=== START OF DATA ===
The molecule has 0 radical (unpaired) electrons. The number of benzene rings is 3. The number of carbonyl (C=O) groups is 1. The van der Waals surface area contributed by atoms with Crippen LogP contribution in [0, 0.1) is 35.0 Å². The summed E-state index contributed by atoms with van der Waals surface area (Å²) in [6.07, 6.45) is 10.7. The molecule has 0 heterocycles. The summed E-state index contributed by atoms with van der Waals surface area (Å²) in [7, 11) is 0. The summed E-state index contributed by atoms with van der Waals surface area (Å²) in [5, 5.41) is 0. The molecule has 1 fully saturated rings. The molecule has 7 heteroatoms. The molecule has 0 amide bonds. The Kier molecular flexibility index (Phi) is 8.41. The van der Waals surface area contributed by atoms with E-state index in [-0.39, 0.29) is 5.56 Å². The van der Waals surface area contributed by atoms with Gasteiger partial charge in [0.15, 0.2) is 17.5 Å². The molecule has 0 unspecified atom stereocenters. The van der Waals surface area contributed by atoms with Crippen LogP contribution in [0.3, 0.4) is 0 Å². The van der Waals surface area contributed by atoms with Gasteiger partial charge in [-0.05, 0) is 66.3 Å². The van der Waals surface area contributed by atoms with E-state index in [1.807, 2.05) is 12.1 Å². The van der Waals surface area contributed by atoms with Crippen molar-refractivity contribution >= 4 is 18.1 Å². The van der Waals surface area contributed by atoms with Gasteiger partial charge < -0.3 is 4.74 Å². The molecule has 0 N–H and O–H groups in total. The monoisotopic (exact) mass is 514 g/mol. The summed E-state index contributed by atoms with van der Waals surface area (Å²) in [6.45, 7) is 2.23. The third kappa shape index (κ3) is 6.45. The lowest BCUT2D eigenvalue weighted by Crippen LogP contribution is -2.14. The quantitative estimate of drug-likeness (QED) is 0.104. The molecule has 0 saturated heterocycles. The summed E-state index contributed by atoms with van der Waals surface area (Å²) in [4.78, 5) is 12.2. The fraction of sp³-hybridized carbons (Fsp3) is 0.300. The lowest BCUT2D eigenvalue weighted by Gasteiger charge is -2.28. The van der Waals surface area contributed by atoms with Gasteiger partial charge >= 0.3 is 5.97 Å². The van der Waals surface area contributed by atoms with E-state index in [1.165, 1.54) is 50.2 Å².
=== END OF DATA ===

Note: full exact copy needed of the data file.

The molecule has 0 radical (unpaired) electrons. The number of benzene rings is 3. The number of carbonyl (C=O) groups is 1. The van der Waals surface area contributed by atoms with Crippen LogP contribution in [0, 0.1) is 35.0 Å². The summed E-state index contributed by atoms with van der Waals surface area (Å²) in [6.07, 6.45) is 10.7. The molecule has 0 heterocycles. The summed E-state index contributed by atoms with van der Waals surface area (Å²) in [7, 11) is 0. The summed E-state index contributed by atoms with van der Waals surface area (Å²) in [5, 5.41) is 0. The molecule has 1 fully saturated rings. The molecule has 7 heteroatoms. The molecule has 0 amide bonds. The Kier molecular flexibility index (Phi) is 8.41. The van der Waals surface area contributed by atoms with E-state index in [-0.39, 0.29) is 5.56 Å². The van der Waals surface area contributed by atoms with Gasteiger partial charge in [0.15, 0.2) is 17.5 Å². The molecule has 0 unspecified atom stereocenters. The van der Waals surface area contributed by atoms with Crippen LogP contribution in [0.3, 0.4) is 0 Å². The van der Waals surface area contributed by atoms with Gasteiger partial charge in [-0.05, 0) is 66.3 Å². The van der Waals surface area contributed by atoms with E-state index in [1.807, 2.05) is 12.1 Å². The van der Waals surface area contributed by atoms with Crippen molar-refractivity contribution >= 4 is 18.1 Å². The van der Waals surface area contributed by atoms with Gasteiger partial charge < -0.3 is 4.74 Å². The molecule has 0 N–H and O–H groups in total. The monoisotopic (exact) mass is 514 g/mol. The summed E-state index contributed by atoms with van der Waals surface area (Å²) in [6.45, 7) is 2.23. The third kappa shape index (κ3) is 6.45. The lowest BCUT2D eigenvalue weighted by Crippen LogP contribution is -2.14. The quantitative estimate of drug-likeness (QED) is 0.104. The molecule has 0 saturated heterocycles. The summed E-state index contributed by atoms with van der Waals surface area (Å²) in [4.78, 5) is 12.2. The fraction of sp³-hybridized carbons (Fsp3) is 0.300. The lowest BCUT2D eigenvalue weighted by Gasteiger charge is -2.28. The van der Waals surface area contributed by atoms with Gasteiger partial charge >= 0.3 is 5.97 Å². The van der Waals surface area contributed by atoms with E-state index in [1.165, 1.54) is 50.2 Å².